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Sean Daly, Michelle Stark and Sharon Kennedy Wynne

New survey shows local TV staffs filling more hours with fewer people for less pay

20

April

Rtnda The newest local TV jobs and salary survey conducted by the RTNDA and Hofstra University was no news at all for anyone who has been watching the industry.

Based on a survey of among all non-satellite TV stations and a random collection of radio stations, the survey found jobs declined by 4.3 percent and salaries dropped by 4.4 percent, while stations set a record for the number of news hours on the air.

In other words, fewer people working longer hours for less money.

Rtnda-salary-survey RTNDA, a national trade organization for electronic journalism, sponsors the survey every year to tabulate changes in local TV and radio news workforces.

The study provides a snapshot of an industry struggling to save money and increase revenues, tamping down on salary costs and personnel while increasing the hours of news to bring in more advertising revenue.

This year's study, released Sunday at the Radio Television News Directors Association convention in Las Vegas, also found:

*Television news shed 1,200 jobs in 2008. The 4.3 percent decline was greater than the 3.8 percent drop in overall U.S. employment. U.S. newspapers reported cutting newsroom staff by 5,900 jobs or 11.3 percent in 2008.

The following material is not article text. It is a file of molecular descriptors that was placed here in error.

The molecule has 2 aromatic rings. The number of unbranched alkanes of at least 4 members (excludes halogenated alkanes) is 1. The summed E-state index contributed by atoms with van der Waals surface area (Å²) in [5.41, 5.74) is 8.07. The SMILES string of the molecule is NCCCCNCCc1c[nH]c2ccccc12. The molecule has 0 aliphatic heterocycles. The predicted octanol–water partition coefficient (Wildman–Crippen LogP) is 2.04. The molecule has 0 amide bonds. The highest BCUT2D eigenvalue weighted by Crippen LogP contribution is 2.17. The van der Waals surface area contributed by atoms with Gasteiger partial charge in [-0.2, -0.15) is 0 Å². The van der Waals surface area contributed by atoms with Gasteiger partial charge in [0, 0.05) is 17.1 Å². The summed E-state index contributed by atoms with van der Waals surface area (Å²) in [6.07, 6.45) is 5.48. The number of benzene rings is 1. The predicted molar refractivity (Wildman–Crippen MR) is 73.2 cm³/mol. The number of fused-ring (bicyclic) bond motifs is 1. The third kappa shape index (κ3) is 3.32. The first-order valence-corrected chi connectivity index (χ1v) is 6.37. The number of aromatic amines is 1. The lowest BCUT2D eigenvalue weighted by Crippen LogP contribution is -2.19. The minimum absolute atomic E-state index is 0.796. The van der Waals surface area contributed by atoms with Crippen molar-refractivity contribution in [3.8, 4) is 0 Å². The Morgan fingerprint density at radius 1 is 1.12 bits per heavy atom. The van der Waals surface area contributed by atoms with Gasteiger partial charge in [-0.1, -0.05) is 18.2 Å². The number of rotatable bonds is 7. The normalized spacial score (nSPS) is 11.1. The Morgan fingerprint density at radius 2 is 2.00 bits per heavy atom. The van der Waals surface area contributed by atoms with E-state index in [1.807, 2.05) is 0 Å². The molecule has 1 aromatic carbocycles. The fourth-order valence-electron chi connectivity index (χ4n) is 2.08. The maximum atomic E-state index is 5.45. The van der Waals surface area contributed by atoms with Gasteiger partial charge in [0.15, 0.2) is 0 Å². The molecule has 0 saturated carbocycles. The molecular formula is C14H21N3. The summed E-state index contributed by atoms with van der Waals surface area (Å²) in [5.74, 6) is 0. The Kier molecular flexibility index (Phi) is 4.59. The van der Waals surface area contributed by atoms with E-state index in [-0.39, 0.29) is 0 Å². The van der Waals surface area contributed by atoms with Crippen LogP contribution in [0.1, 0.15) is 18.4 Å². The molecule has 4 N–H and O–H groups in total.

*Almost four times as many stations reported cutting jobs as adding jobs. Hardest hit by salary cuts were news reporters (-13.3 percent), news anchors (-11.5), weather casters (-9.1) and sports anchors (-8.9).

*The typical station added a half-hour of local news per weekday in 2008, setting a new record for the amount of news -- 4.6 hours per weekday. Weekends stayed the same.

*The number of stations running news in 2008 dropped from 774 to 770. So far in 2009, three stations have stopped originating news, but three stations have started or announced plans to start local news, keeping the total at 770.

*Of the four stations that stopped originating news in 2008, two are running news from another station. In 2009, two of the three stations that stopped originating news are running news from another station.

*Radio staffing stayed the same, with the same percentage reporting cuts as those reporting hires, typically of one person. Radio salaries declined 1.8 percent, and the amount of news dropped slightly.

[Last modified: Wednesday, July 21, 2010 2:57pm]

    

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